CS 591 A1: Algorithms for the New Age

Professor: Shang-Hua Teng
Lecture Time: Monday 3:00 - 6:00 PM at CAS 223

Office Hour: Monday 1:00 -- 2:30pm or by appointment (Room 276)
Prerequisites: CS 530 or consent of the instructor.
The Class: I would like take the opporunity of this seminar to discuss some basic and advanced algorithms that are used in modern practical applications. I would also like to cover a new framework for algorithm analysis, the smoothed analysis of algorithms which is recently developed by Dan Spielman (MIT) and myself to help explain the success of many algorithm that both worst-case and average-case cannot: Sample topics include:
  • Spectral Techniques for
    • Graph partitioning
    • Web-structures
    • Data mining and data clustering
  • Algorithms for internet
    • Resource management for DNS
    • Web-structures
    • Data mining and data clustering
  • Data Communication
    • Data Compression
    • Coding theory
  • Smoothed Analysis
    • Linear Programming and Optimizations
    • Numerical Analysis
  • Internet phenomena
    • Power Law
    • Small World
  • Efficient Algorithmic Techniques
    • Sampling
    • Approximation
    • Randomization
Each lecture will discuss (1) methods used today (2) issues and problems, (3) formulation of concrete problems, and (4) potential new lines of research. I will try to make the lecture as self-constained as possible.
Requirements and
Performance Evaluation:
The class will not have any exams, but instead, the performance will be evaluated based on the following:

  • Scribe notes: Each lecture will have an assigned "scribe", whose job is to take notes for later distribution to the class. The notes should not be a simple copy of what is written on the white/blackboard. It has to be written to show that the scribe understands the material. I recommend to use the latex package that Professor Jeff Erickson of UIUC has prepared to help scribing. The scribed notes should be return to me in a week and I will post the latex as well as the pdf-files.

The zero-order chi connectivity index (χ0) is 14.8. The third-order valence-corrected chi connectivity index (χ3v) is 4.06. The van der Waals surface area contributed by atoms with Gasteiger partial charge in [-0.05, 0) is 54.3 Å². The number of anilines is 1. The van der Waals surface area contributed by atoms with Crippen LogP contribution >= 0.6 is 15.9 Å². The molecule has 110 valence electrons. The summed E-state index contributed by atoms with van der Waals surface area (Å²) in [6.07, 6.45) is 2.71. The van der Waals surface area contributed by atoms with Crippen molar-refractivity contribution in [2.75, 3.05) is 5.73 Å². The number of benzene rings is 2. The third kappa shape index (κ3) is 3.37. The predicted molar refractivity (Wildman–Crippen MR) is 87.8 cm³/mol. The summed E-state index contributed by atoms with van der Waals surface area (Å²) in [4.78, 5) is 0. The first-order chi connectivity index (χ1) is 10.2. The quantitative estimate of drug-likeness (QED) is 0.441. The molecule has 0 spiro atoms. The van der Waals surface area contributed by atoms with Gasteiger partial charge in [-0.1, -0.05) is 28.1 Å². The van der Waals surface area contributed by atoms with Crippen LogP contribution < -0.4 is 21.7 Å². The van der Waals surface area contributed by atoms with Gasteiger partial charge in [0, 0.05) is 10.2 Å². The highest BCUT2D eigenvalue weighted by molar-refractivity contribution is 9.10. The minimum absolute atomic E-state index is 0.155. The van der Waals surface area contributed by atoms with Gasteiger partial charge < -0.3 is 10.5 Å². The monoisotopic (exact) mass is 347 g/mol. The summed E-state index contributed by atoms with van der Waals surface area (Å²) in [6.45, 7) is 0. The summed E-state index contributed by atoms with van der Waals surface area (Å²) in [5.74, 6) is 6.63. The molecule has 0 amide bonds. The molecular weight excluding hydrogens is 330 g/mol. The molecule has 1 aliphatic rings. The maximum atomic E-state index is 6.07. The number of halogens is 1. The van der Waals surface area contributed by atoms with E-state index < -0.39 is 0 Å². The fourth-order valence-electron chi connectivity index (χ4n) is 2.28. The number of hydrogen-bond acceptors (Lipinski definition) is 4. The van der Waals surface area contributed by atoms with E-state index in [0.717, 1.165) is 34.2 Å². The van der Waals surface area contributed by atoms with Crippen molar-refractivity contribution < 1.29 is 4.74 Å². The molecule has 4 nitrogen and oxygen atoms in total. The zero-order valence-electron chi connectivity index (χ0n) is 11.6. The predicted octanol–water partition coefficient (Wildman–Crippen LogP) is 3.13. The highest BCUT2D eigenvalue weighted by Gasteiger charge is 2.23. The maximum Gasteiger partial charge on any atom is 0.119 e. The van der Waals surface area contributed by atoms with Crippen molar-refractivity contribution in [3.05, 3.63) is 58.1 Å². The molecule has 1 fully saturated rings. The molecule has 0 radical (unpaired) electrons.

• Algorithm Project: Each student (or a group of two student depending on the number of students we will have in the class) will choose a topic to read and,

  • Presentation: Everyone will will be asked to make a 40 minutes presentation in the class about his/her reading.

  • Outstanding Research Problems: Throughout the semester, I will post open problems for potential research.

  • LECTURE TOPICS (This section of the webpage will be growing and evolving)
    Number Topic Notes
    1 (Sept 16) Spectral Techniques I: Graph Partitioning pdf , latex
    2 (Sept 23) Spectral Techniques II: Spetral Embedding pdf , latex
    3 (Sept 30) Spectral Techniques III: LSI and Data Mining pdf , latex
    4 (Oct 7) Spectral Technique IV: Web link structures /Resource Management for DNS pdf1 , latex
    5 (Oct 14) Web Authorities pdf, latex
    6 (Oct 21) More on Kleinberg and Semidefinite Programming for Combinatorial Optimization pdf , latex
    7 (Oct 28) Mathematical Programming and On-Line Algorithms pdf , latex
    8 (Nov 4) Smoothed Analysis II pdf , latex
    9 (Nov 11) Smoothed Analysis I: Optimization pdf , latex
    10 (Nov 18) Presentation: Ben Hescott on Random Walk; Mohamed Alimi on Expanders , Anna Karpovsky on Network Topology pdf1 pdf2 pdf1 , latex
    11 (Nov. 25) Guest Lecture on Coding theory by Dan Spielman (MIT) pdf , latex
    12 (Dec. 2nd) Presentation: Marwan Fayed on Searching in unstructured topologies , Anukool Lakhina on Network topology discovery from traceroute Dhiman Barman on clustering data streams , Chase Seibert and Macdowell on Grid Computing and Cheng Dihan on Interior Point Methods pdf , latex
    13 (Dec. 9th) Presentation: Robert McNerney on Expander Codes , Chun-Yun Hsiao on list decoding , Raj Ashar on Evolutionary Algorithms, Ernest Kim on DNS, and Weichao and Manish on sketch-based summarization method to summarize streaming data words latex

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